It was in 2004 when McCrary decided that he wanted to find a way to be part of the law enforcement community after his son, Adam, was hit by a car which caused traumatic brain injury. Following the accident, McCrary and his wife, Tresea, spent three months in a hospital in Atlanta as their son recovered. While the McCrary family was in Atlanta, they witnessed the generosity of the Limestone County community. He said that so many from the community took care of the everyday tasks while they were gone. It was then that McCrary decided that he wanted to do something to give back to the community. By 2006, McCrary joined the reserve program at the Limestone County Sheriff’s Department. McCrary attended the reserve police academy which allows cadets to work their regular jobs during the week and attend the academy on the weekends for a year to gain their APOST certification. Four years later, in 2011, McCrary became employed by the Lauderdale County Sheriff’s Department as a deputy.

Since 2014, the Limestone County Career Technical Center has been offering the public safety program and McCrary says that his being able to be hands on as a deputy helps him as he teaches students to be law enforcement officers themselves. He says that when he arrives at school the students like to inquire as to what happened while on duty the night before. Thanks to Sheriff Rick Singleton, McCrary says that students even are allowed to do ride alongs with limitations. From this, students are able to see firsthand what being a law enforcement officer is about.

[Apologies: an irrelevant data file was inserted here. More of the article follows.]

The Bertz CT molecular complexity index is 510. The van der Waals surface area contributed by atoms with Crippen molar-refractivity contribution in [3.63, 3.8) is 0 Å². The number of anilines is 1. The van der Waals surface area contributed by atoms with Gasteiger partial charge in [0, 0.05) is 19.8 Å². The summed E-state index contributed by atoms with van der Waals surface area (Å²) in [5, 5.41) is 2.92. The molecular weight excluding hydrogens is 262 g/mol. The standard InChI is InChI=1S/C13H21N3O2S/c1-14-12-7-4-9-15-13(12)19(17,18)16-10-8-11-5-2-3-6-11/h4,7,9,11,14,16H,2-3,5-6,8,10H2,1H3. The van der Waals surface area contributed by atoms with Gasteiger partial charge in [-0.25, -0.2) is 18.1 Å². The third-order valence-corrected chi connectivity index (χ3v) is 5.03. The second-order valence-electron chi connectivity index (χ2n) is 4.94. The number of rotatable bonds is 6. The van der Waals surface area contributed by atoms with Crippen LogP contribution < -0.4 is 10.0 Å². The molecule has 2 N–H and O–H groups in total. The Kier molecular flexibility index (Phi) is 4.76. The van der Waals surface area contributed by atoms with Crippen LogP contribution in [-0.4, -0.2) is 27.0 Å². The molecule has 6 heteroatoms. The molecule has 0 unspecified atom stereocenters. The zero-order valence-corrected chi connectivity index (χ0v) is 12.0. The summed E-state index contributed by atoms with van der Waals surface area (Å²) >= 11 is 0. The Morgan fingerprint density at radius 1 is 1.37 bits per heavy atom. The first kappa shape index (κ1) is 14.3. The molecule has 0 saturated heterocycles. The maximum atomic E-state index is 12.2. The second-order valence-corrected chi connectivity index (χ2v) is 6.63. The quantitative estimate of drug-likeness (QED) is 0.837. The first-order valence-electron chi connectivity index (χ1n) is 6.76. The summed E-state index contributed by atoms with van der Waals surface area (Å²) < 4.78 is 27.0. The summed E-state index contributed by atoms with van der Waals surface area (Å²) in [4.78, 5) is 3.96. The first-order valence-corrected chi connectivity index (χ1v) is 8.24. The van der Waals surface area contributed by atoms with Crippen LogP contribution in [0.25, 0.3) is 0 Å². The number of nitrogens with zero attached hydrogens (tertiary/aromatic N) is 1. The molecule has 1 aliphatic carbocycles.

McCrary says that he loves both jobs and loves making a difference at both the school and the sheriff’s department. As for the public safety program at the Tech Center, McCrary says that students who are interested in being part of the program need to be disciplined and be a good citizen who is trustworthy. McCrary says that at the Tech Center there are amazing opportunities for young people. Over his 24 years, McCrary says that he has seen the Tech Center center grow with the good work of fellow instructors and the leadership of Limestone County School Superintendent Tom Sisk.

Lately, along with teaching and being a deputy, McCrary and his son, Adam, have become cattlemen. They currently have cattle in Anderson in Lauderdale County and in Limestone County as well. On the farms, they raise black angus and polled hereford angus cross. The cattle business began as an effort to find his son, Adam, a career due to his limitations from his accident back in 2004. Appropriately, the farm is named, “Second Chance Farm”, because McCrary says that he and his son have both received a second chance at life.